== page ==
Competitive Situation for Selected Consumer-Oriented Products

Unlike the retail sector, the Dutch foodservice industry is fragmented and has many independent players. This is especially the case for cafés/bars, restaurants, cafeterias, and street stalls/kiosks. Most fast food and delivery outlets, however, are consolidated and often part of an (international) chain.
Independent players, like restaurant owners and hotels, prefer to purchase from wholesalers and distributors. They prefer to have products delivered since this will save them time and will ensure products are available when needed.
High-end hotel and restaurant buyers prefer to buy fresh products like bakery, produce, seafood, meat, wine, and dairy products from specialized distributors. The benefit lies in the possibility to have tailor-made orders and the interpersonal relationship. Beer and non-alcoholic beverages are generally bought directly from breweries. For shelf stable grocery products, like spices, nuts, sauces, cooking ingredients, distilled spirits, and cider, hotels and restaurants turn to wholesalers.

Craft beer
Strong demand for new flavors, funky labels, and innovative tastes. Competition from neighboring countries, dominated by Belgium and Germany.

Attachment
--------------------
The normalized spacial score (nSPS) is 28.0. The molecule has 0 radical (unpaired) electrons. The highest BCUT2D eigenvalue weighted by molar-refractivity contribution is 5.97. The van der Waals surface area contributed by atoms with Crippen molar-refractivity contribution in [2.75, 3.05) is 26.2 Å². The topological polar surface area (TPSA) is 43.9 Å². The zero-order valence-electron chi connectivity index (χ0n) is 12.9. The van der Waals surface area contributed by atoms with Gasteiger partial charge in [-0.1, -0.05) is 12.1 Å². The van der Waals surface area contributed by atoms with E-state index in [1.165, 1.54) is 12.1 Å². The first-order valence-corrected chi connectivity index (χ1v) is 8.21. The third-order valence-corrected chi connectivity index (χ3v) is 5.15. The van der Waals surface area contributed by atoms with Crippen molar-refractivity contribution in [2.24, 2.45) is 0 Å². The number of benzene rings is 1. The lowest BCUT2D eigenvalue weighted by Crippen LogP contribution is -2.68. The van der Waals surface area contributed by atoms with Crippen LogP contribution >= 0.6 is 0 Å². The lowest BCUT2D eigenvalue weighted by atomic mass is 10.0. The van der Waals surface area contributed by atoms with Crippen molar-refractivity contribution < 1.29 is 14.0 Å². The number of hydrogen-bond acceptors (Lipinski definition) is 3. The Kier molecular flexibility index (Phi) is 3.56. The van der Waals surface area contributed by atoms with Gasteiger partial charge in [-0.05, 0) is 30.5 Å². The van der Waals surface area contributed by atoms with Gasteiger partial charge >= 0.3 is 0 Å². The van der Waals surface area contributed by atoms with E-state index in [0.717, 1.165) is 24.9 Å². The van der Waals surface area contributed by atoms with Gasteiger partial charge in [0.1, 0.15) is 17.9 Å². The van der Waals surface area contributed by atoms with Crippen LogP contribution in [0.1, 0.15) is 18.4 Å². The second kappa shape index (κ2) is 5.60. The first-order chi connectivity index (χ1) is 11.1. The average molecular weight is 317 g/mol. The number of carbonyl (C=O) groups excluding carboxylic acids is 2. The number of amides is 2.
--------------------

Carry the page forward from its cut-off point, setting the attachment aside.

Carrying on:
Sweet potatoes
Supermarkets are increasingly selling fresh and processed sweet potatoes. There is demand for variety and quality. Competition from Egypt, Spain, China, and Honduras. The U.K. and Belgium do not produce but re-export sweet potatoes.

Wine
France, Germany, Italy, and Spain have well known, good quality wines at competitive prices. They are also popular holiday destinations.

Distilled spirits
Demand for branded, good quality, tasty, and unique products that have a story to tell.

Seafood (Seafood products)
The Netherlands is an international trader in seafood products, serving foodservice markets throughout Europe. Iceland is the leading supplier of cod while Germany dominates Dutch imports of pelagic fish.

Beef (beef and beef products)